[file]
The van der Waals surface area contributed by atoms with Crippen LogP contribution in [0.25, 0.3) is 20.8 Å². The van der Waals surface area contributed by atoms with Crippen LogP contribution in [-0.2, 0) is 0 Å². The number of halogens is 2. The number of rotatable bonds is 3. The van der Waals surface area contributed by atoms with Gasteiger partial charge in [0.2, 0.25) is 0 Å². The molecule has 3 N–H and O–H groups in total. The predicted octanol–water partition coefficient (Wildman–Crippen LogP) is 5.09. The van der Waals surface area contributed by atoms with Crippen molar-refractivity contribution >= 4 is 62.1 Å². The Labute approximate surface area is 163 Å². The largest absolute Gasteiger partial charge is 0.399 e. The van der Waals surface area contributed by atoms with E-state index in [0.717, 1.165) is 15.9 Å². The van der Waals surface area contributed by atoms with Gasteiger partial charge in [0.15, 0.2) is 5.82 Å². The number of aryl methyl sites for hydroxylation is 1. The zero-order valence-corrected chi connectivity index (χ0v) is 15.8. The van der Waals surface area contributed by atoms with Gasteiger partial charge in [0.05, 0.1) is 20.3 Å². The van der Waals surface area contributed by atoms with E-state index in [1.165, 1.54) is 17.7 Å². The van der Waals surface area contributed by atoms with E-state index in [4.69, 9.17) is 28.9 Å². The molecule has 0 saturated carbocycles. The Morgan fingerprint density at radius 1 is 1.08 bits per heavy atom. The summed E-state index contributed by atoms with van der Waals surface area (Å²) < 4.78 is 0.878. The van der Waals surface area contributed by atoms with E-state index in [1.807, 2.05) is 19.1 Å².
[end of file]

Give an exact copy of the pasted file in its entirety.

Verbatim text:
The van der Waals surface area contributed by atoms with Crippen LogP contribution in [0.25, 0.3) is 20.8 Å². The van der Waals surface area contributed by atoms with Crippen LogP contribution in [-0.2, 0) is 0 Å². The number of halogens is 2. The number of rotatable bonds is 3. The van der Waals surface area contributed by atoms with Gasteiger partial charge in [0.2, 0.25) is 0 Å². The molecule has 3 N–H and O–H groups in total. The predicted octanol–water partition coefficient (Wildman–Crippen LogP) is 5.09. The van der Waals surface area contributed by atoms with Crippen molar-refractivity contribution >= 4 is 62.1 Å². The Labute approximate surface area is 163 Å². The largest absolute Gasteiger partial charge is 0.399 e. The van der Waals surface area contributed by atoms with E-state index in [0.717, 1.165) is 15.9 Å². The van der Waals surface area contributed by atoms with Gasteiger partial charge in [0.15, 0.2) is 5.82 Å². The number of aryl methyl sites for hydroxylation is 1. The zero-order valence-corrected chi connectivity index (χ0v) is 15.8. The van der Waals surface area contributed by atoms with Gasteiger partial charge in [0.05, 0.1) is 20.3 Å². The van der Waals surface area contributed by atoms with E-state index in [1.165, 1.54) is 17.7 Å². The van der Waals surface area contributed by atoms with E-state index in [4.69, 9.17) is 28.9 Å². The molecule has 0 saturated carbocycles. The Morgan fingerprint density at radius 1 is 1.08 bits per heavy atom. The summed E-state index contributed by atoms with van der Waals surface area (Å²) < 4.78 is 0.878. The van der Waals surface area contributed by atoms with E-state index in [1.807, 2.05) is 19.1 Å².